Notifications
Clear all

tendonitis healing procedures

Page 1 / 4

bamputin
(@bamputin)
Active Member
Joined: 1 month ago
Posts: 16
Topic starter  

hi,

i have been suffering from tendonitis in my left wrist for at least two years now. I think a fall first initiated it, then washing dishes in a cafè job (holding plates in left hand at awkward position, over.. and OVER), then gazillions of pushups in tae kwon do training, then bench presses.

my understanding of the current recommended healing procedures are as follows (chronological):

1. ice and anti inflammatory (ibuprofen) medicine for minimum 7 days (correct?),
2. weight-free flexibility exercises (wrist rotation, assisted stretching, etc), ------- 7 days?
3. lightweight strengthening exercises, working up from e.g. 1kg to 2kg

is this correct? should i wear a splint or a brace at any stage in this procedure? perhaps in sleep to avoid any further tissue damage (propping head up comes to mind).

any other knowledge or suggestions will be thankfully accepted. no jokes about too much wanking please (however accurate they may be).

thanks,
-bam


Quote
liorrh
(@liorrh)
Eminent Member
Joined: 3 months ago
Posts: 23
 

there are many ways to go and they depend on what you have. the first thing to do is stop all NSAIDS and real high intensity training, esp. after two years. then you must find a good specialist, prefreably a good ART/physiotherapist.

I can provide alot of info, but only after that option is exausted


ReplyQuote
bamputin
(@bamputin)
Active Member
Joined: 1 month ago
Posts: 16
Topic starter  

well, i'm certain it's dequervains tendonitis.

i'm currently not doing any training because of this. opening doors is painful, let alone weights. i've tried three physiotherapists, all reputable, none helpful. i'm trying to find some more information on this topic, before considering joining a public hospital queue for surgery or getting a cortisone and restrengthening.


ReplyQuote
triceptor
(@triceptor)
New Member
Joined: 2 months ago
Posts: 4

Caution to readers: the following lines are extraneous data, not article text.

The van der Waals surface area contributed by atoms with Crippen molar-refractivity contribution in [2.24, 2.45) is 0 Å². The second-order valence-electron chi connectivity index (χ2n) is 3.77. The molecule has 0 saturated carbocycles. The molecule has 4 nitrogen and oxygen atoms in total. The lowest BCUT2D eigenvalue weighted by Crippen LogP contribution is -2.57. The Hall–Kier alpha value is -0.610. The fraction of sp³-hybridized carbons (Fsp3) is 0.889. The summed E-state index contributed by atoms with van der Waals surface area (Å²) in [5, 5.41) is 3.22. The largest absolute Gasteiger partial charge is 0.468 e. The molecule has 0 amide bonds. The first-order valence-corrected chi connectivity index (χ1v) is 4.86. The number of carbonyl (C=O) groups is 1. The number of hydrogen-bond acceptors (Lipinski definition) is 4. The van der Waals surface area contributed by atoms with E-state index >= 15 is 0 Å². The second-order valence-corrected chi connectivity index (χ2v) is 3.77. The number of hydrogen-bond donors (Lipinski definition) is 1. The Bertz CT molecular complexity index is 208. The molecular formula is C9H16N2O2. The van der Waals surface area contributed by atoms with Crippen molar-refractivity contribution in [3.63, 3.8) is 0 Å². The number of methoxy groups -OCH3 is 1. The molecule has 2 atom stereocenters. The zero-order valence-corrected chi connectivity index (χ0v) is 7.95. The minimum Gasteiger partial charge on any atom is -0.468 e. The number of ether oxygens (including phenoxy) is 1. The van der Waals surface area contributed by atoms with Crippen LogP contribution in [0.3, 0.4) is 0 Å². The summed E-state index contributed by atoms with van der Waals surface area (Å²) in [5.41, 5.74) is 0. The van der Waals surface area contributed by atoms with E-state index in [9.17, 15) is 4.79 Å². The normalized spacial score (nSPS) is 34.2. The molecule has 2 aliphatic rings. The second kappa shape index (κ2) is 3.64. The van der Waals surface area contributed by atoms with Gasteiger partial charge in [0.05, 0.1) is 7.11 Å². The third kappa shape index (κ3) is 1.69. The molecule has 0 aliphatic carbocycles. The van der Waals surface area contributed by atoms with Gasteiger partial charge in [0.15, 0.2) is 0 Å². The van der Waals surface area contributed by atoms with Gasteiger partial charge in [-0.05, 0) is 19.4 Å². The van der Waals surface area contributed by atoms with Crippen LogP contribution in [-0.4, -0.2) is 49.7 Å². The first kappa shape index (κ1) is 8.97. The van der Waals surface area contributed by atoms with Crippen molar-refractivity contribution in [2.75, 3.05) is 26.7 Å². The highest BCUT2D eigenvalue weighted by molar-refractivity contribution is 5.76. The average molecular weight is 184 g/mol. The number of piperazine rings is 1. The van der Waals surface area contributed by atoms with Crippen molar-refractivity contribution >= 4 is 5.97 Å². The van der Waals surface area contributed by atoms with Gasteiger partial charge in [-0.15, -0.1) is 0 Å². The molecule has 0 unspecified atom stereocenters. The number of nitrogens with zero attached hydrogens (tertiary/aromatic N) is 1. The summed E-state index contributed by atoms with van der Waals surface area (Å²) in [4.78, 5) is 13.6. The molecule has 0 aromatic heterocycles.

I had severe over-use syndrome of both of my left and right brachial radialus. I remember the exact moment they began to bother me, I was workink back and doing very heavy T-bar rows and I felt this uniform burning feeling in my upper/outer forearms all the way back to that little knoby bone on the outer forearm. It got so bad that that I first took off for about 5 weeks and the pain subsided, but as soon as I began to train, it came right back - only worst. I couldn;t lift a cup of coffee without pain. I took the bad advice of an orthpod and allowed him to inject cortisone in both elbows in an effort not to loose too much time in the gym (he also prescribed Vioxx for me on that fatefull visit that I chose not to have filled - ). The relief after a few days was very invited. I began to train hard again and all seemed fine, then about 4 weeks after the pain had stopped it came right back. This time I also noticed indications of muscle atrophy in both forearms. I began to do lots of reading on the subject. I tried deep tissue mesages performed by a mesage therapist who specialized in tennis elbow recovery. This too gave me limited - short lived results. The only thing that ended up working for me (and I saye resoundingly -ME) was near infrared light therapy. I stumbeld upon a technology while doing research for my diabetic father who had developed neuropathy. It seems that a company named Annodyne had received FDA approval to build and market these near infrared light units to diabetics (by prescription) suffereing from neuropathy. It seems that 890nm light liberates Nitric Oxide from the hemoglobin and that helps repair nerve endings. Another byproduct of this light therapy is new tissue deployment. It works with tedonitis as well as severe open wounds such as those from bed sores. Annodyne has a pattent on the technology and they charge $2,500 for the cheap unit. I built one for my dad and while I was at it, one for myself. I spent a total of $360 for the materials for both. I used it on both forearms a minimum of 2 and sometimes if I had the access 4 times a day for 30 minutes at a time. I also supplemented with plenty of L-argenine to keep my hemoglobin saturated with NO releasing potential. My tendonitis went away after about 3 weeks and has never come back. I train harder these days than I did back then and my elbows don't even give the hint of re-injury. I swear by this unit. This is my personal experience. You can do a search for Annodyne Technologies and check their resource page for studies related to near infrared light therapy and tendonitis.